Class of 2020 Commencement Planned for Next May
BU aiming for event on or around the 2021 send-off, with pandemic protocols in place
- 2020 Commencement to be held on or near the 2021 event next May
- Plan for later this year scrapped because of ongoing pandemic
- President Brown promises “festive, in-person” event, not a virtual one
Boston University will give the Class of 2020 “an appropriately festive, in-person Commencement” next May, “on or around” the same weekend it says farewell to the Class of 2021, Robert A. Brown, president of BU, announced today.
In a letter to members of the Class of 2020 and their families, Brown said BU’s original plan to hold the 2020 event later this year proved infeasible in light of ongoing concerns about the safety of mass gatherings because of the coronavirus pandemic.
“Ever since we announced the painful decision to postpone our May 2020 celebrations, we have monitored the trend of the COVID-19 pandemic and sought the best information available from reliable public health sources to understand when and how we can safely conduct a ceremony worthy of the achievements and aspirations of our graduating students,” Brown wrote.
“I can now tell you that we are directing all our efforts toward planning events that would be held in late May of 2021, either on or around the Commencement 2021 Weekend (May 15-16), or slightly later. We cannot hold gatherings of any significant magnitude either in August or October 2020, as we had earlier considered. The City of Boston is gradually reopening, but with continuing restrictions on large gatherings.”
Brown noted that Mayor Martin Walsh recently announced the cancellation of the 2020 Boston Marathon, “which had been postponed from its traditional April date on Patriots Day to September.”
We are navigating in uncharted waters.
The potential doubling up of the Classes of 2020 and 2021 on next May’s Commencement weekend is just one of the logistical matters surrounding a ceremony he could not yet give precise details about, Brown said, as “we are navigating in uncharted waters.”
Besides organizing farewells for two classes, the University will have to ensure that next year’s festivities include protective protocols like social distancing and hygiene measures, the president wrote. “But we very much want to hold an event that can highlight all you did to reach the milestone of graduation and celebrate the many great things you will achieve,” he assured the recent graduates. Brown repeated a point he has made since the pandemic began: a virtual Commencement for this year’s graduates cannot substitute for a weekend of in-person events “with their pageantry, reference to history and tradition, and, of course, conviviality.”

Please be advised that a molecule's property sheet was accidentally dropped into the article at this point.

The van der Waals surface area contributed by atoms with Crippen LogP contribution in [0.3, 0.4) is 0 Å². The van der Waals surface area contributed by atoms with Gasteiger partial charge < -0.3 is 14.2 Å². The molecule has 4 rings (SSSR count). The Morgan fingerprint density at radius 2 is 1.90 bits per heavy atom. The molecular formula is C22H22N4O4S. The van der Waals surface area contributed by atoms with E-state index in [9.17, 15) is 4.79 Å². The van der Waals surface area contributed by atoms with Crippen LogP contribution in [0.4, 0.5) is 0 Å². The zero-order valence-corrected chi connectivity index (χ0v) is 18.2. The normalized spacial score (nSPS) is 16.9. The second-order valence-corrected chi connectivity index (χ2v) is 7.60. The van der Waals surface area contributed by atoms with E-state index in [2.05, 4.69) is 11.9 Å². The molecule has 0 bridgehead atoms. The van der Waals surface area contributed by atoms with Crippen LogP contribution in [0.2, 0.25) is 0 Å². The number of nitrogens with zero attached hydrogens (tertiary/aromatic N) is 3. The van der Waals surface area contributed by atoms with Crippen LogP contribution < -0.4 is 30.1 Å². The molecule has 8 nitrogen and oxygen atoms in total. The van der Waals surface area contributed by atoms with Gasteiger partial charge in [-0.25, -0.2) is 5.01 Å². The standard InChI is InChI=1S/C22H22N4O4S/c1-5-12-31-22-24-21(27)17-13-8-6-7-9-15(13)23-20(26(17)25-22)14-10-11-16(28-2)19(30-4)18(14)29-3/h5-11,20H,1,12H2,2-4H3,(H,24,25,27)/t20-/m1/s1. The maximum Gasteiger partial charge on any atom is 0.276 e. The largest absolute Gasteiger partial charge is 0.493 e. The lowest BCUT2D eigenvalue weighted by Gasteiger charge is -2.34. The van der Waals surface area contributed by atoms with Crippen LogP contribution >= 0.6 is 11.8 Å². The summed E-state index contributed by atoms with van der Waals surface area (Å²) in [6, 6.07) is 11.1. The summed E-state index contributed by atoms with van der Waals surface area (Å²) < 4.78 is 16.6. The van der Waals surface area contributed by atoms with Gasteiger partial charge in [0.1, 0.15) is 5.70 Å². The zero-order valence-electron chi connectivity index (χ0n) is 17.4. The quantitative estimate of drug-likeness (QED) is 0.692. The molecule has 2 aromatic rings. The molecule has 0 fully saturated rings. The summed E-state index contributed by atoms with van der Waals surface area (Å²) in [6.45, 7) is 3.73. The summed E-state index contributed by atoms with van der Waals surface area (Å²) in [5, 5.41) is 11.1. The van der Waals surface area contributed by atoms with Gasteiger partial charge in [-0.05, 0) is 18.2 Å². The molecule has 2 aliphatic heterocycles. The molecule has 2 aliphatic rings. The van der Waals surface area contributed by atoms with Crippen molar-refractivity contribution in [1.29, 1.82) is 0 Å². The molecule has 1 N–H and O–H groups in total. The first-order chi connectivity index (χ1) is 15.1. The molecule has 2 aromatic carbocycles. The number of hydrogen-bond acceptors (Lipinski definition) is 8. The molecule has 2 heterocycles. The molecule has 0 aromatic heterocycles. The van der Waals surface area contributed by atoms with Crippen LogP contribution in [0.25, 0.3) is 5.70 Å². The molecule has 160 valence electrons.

The 2020 graduates contacted by BU Today had mixed reactions to the plan.
“I think that would be a great way for us to finally get a Commencement,” says Divya Advani (CGS’18, COM’20). “I hope that they don’t do it the same weekend as the 2021s. We should be able to get our own weekend…our own spotlight.”
She agrees with the University’s decision to forgo both a ceremony later this year—“Everyone’s health and safety are above our Commencement weekend”—and a virtual one. “I think it’s great a lot of schools decided to do a virtual…but I think it is not adequate,” she says. “We deserve to be able to walk across the stage. Our parents deserve that as well.”
“I’m extremely grateful that they’re still going through with it and not following the example of nearby schools” that canceled in-person commencements, Kathryn Hansen (CGS’18, COM’20) says. “However, I do feel uneasy about hijacking the Class of 2021’s Commencement.”
Harvard and many other universities replaced in-person ceremonies with virtual ones. But while Hansen appreciates the virtual toast to her class last month led by Kenneth Elmore (Wheelock’87), associate provost and dean of students, she says, Commencement online wouldn’t be enough.
“I would have attended a virtual one, but I would have been a little sour, to be honest about it,” she says.
Jacob Gurvis (COM’20) has a different view. He says he’s “not thrilled” about postponing the ceremony a year and would have preferred a virtual celebration this year. “I was just looking for some kind of closure,” he says.
Part of his reaction comes from not having pinned down a job yet, he says. “I just don’t know where I’m going to be in a year, and I can’t imagine going back to college to graduate is going to feel real.” While Gurvis agrees with his classmates that a virtual event would be shorn of pomp and circumstance, he’d “almost rather have it done now. To me, it’s more about the timing.”
Brown shares Gurvis’ sense of what’s been lost this year, concluding his update on a wistful note: “We look forward to welcoming you back to our special campus on the Charles River in Boston—a campus that has been all too quiet in recent months.”